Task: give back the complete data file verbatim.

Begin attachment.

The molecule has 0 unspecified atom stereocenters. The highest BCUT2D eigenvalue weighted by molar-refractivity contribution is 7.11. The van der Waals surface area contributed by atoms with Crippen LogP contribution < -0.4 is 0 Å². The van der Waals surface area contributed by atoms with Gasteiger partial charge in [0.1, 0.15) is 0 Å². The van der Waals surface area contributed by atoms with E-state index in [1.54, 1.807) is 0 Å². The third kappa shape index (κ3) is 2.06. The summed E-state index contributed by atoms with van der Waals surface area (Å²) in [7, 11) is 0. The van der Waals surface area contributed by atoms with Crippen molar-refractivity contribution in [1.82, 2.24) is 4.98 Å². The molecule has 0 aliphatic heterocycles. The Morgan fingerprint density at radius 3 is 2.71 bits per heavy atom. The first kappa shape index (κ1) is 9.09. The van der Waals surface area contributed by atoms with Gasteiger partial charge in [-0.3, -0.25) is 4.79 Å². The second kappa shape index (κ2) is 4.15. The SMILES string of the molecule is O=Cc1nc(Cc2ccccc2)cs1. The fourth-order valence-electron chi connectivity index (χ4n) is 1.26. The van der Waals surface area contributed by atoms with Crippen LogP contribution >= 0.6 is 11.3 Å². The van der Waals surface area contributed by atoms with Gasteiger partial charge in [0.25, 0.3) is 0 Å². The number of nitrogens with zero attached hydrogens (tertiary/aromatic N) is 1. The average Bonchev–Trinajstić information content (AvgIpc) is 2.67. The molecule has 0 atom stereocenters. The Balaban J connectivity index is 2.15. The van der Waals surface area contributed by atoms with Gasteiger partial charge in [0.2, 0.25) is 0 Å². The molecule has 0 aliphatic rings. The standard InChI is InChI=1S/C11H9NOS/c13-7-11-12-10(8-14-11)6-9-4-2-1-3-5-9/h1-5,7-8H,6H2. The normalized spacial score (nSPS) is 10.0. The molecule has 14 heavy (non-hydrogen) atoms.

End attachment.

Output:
The molecule has 0 unspecified atom stereocenters. The highest BCUT2D eigenvalue weighted by molar-refractivity contribution is 7.11. The van der Waals surface area contributed by atoms with Crippen LogP contribution < -0.4 is 0 Å². The van der Waals surface area contributed by atoms with Gasteiger partial charge in [0.1, 0.15) is 0 Å². The van der Waals surface area contributed by atoms with E-state index in [1.54, 1.807) is 0 Å². The third kappa shape index (κ3) is 2.06. The summed E-state index contributed by atoms with van der Waals surface area (Å²) in [7, 11) is 0. The van der Waals surface area contributed by atoms with Crippen molar-refractivity contribution in [1.82, 2.24) is 4.98 Å². The molecule has 0 aliphatic heterocycles. The Morgan fingerprint density at radius 3 is 2.71 bits per heavy atom. The first kappa shape index (κ1) is 9.09. The van der Waals surface area contributed by atoms with Gasteiger partial charge in [-0.3, -0.25) is 4.79 Å². The second kappa shape index (κ2) is 4.15. The SMILES string of the molecule is O=Cc1nc(Cc2ccccc2)cs1. The fourth-order valence-electron chi connectivity index (χ4n) is 1.26. The van der Waals surface area contributed by atoms with Crippen LogP contribution >= 0.6 is 11.3 Å². The van der Waals surface area contributed by atoms with Gasteiger partial charge in [0.25, 0.3) is 0 Å². The number of nitrogens with zero attached hydrogens (tertiary/aromatic N) is 1. The average Bonchev–Trinajstić information content (AvgIpc) is 2.67. The molecule has 0 atom stereocenters. The Balaban J connectivity index is 2.15. The van der Waals surface area contributed by atoms with Gasteiger partial charge in [0.2, 0.25) is 0 Å². The molecule has 0 aliphatic rings. The standard InChI is InChI=1S/C11H9NOS/c13-7-11-12-10(8-14-11)6-9-4-2-1-3-5-9/h1-5,7-8H,6H2. The normalized spacial score (nSPS) is 10.0. The molecule has 14 heavy (non-hydrogen) atoms.